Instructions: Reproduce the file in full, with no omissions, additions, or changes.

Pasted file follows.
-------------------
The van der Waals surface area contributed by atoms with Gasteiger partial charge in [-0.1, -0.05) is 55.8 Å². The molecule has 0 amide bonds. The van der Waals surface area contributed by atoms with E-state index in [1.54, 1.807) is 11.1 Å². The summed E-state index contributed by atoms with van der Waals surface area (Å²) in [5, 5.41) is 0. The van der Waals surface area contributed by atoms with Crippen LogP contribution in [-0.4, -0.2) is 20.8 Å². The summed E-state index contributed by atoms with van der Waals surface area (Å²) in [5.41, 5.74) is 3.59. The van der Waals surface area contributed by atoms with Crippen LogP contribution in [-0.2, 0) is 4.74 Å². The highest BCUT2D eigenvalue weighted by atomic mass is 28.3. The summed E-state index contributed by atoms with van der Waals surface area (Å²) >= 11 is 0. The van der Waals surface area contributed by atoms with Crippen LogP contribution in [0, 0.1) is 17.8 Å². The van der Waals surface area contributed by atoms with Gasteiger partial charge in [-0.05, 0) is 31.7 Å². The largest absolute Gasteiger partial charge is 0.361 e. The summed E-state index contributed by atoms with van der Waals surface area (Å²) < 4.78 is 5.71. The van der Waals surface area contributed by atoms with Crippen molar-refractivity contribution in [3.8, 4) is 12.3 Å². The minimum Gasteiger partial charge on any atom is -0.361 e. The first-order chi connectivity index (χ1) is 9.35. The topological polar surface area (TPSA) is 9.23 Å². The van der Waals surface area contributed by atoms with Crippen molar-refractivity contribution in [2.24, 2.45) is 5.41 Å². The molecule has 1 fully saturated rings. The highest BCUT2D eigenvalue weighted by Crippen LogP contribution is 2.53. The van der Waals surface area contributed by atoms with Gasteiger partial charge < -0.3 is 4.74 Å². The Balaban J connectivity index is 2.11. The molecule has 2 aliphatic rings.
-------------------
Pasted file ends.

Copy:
The van der Waals surface area contributed by atoms with Gasteiger partial charge in [-0.1, -0.05) is 55.8 Å². The molecule has 0 amide bonds. The van der Waals surface area contributed by atoms with E-state index in [1.54, 1.807) is 11.1 Å². The summed E-state index contributed by atoms with van der Waals surface area (Å²) in [5, 5.41) is 0. The van der Waals surface area contributed by atoms with Crippen LogP contribution in [-0.4, -0.2) is 20.8 Å². The summed E-state index contributed by atoms with van der Waals surface area (Å²) in [5.41, 5.74) is 3.59. The van der Waals surface area contributed by atoms with Crippen LogP contribution in [-0.2, 0) is 4.74 Å². The highest BCUT2D eigenvalue weighted by atomic mass is 28.3. The summed E-state index contributed by atoms with van der Waals surface area (Å²) >= 11 is 0. The van der Waals surface area contributed by atoms with Crippen LogP contribution in [0, 0.1) is 17.8 Å². The van der Waals surface area contributed by atoms with Gasteiger partial charge in [-0.05, 0) is 31.7 Å². The largest absolute Gasteiger partial charge is 0.361 e. The summed E-state index contributed by atoms with van der Waals surface area (Å²) < 4.78 is 5.71. The van der Waals surface area contributed by atoms with Crippen molar-refractivity contribution in [3.8, 4) is 12.3 Å². The minimum Gasteiger partial charge on any atom is -0.361 e. The first-order chi connectivity index (χ1) is 9.35. The topological polar surface area (TPSA) is 9.23 Å². The van der Waals surface area contributed by atoms with Crippen molar-refractivity contribution in [2.24, 2.45) is 5.41 Å². The molecule has 1 fully saturated rings. The highest BCUT2D eigenvalue weighted by Crippen LogP contribution is 2.53. The van der Waals surface area contributed by atoms with Gasteiger partial charge < -0.3 is 4.74 Å². The Balaban J connectivity index is 2.11. The molecule has 2 aliphatic rings.